…. Read More
This report makes explicit the links between health and the local economy, their interdependence, and the action that local authorities and their partners can take to ensure that health and wellbeing are key considerations in local and regional economic development strategies.
06 Feb 2019
Ensuring that the local economy benefits everyone – sometimes known as ‘inclusive growth’ – is a priority for local government.
The concept of inclusive growth was originally developed by economists working in developing countries, when organisations such as the World Bank realised that economic growth was not always resulting in the reductions in inequality and increases in living standards that had been expected.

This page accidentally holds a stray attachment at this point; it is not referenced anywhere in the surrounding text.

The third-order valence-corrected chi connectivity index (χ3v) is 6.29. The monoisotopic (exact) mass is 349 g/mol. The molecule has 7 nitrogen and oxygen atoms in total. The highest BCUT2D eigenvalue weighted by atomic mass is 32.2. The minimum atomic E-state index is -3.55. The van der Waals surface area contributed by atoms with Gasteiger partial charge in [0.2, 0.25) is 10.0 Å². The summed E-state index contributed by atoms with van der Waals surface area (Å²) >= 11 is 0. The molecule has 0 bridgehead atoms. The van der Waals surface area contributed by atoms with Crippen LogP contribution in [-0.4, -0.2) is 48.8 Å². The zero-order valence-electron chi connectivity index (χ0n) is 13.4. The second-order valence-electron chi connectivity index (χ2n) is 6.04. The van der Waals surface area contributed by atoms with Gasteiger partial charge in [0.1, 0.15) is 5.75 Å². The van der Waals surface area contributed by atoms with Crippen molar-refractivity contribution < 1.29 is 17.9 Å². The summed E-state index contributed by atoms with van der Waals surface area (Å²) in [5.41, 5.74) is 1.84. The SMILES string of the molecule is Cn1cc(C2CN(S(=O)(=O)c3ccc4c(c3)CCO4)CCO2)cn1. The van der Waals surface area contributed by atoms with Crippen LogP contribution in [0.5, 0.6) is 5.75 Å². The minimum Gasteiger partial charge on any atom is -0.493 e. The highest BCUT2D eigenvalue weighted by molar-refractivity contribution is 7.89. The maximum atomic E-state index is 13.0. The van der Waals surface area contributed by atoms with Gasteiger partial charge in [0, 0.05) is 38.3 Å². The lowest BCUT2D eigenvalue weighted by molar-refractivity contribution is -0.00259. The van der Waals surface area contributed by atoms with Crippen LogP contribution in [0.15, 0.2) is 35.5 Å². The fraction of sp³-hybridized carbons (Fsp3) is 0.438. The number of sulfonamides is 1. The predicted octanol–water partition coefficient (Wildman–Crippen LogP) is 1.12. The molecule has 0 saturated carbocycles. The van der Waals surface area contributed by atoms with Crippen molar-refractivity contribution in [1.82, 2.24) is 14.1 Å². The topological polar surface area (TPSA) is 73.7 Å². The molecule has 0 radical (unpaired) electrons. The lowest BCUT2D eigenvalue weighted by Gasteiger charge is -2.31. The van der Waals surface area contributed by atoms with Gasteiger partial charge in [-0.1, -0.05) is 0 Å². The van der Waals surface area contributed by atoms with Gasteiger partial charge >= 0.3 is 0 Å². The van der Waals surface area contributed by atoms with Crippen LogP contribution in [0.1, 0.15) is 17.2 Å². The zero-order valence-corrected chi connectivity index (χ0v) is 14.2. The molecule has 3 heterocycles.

There is increasing evidence that the benefits of wealth and a flourishing economy will not simply ‘trickle down’ to the poorest sections of society.
Much of the work that Government can do to improve the economic prosperity of a country takes place at the national level. But the way local authorities tackle issues of local economic development can also make a positive difference to the wellbeing of the communities they serve.
Across the country, local authorities, supported by their public health teams, are making valiant efforts, in the face of significant financial constraints, to make this aspiration come true.
The issues discussed here and the many examples of good practice will help ensure that, when it comes to our work of economic development, nobody is left behind.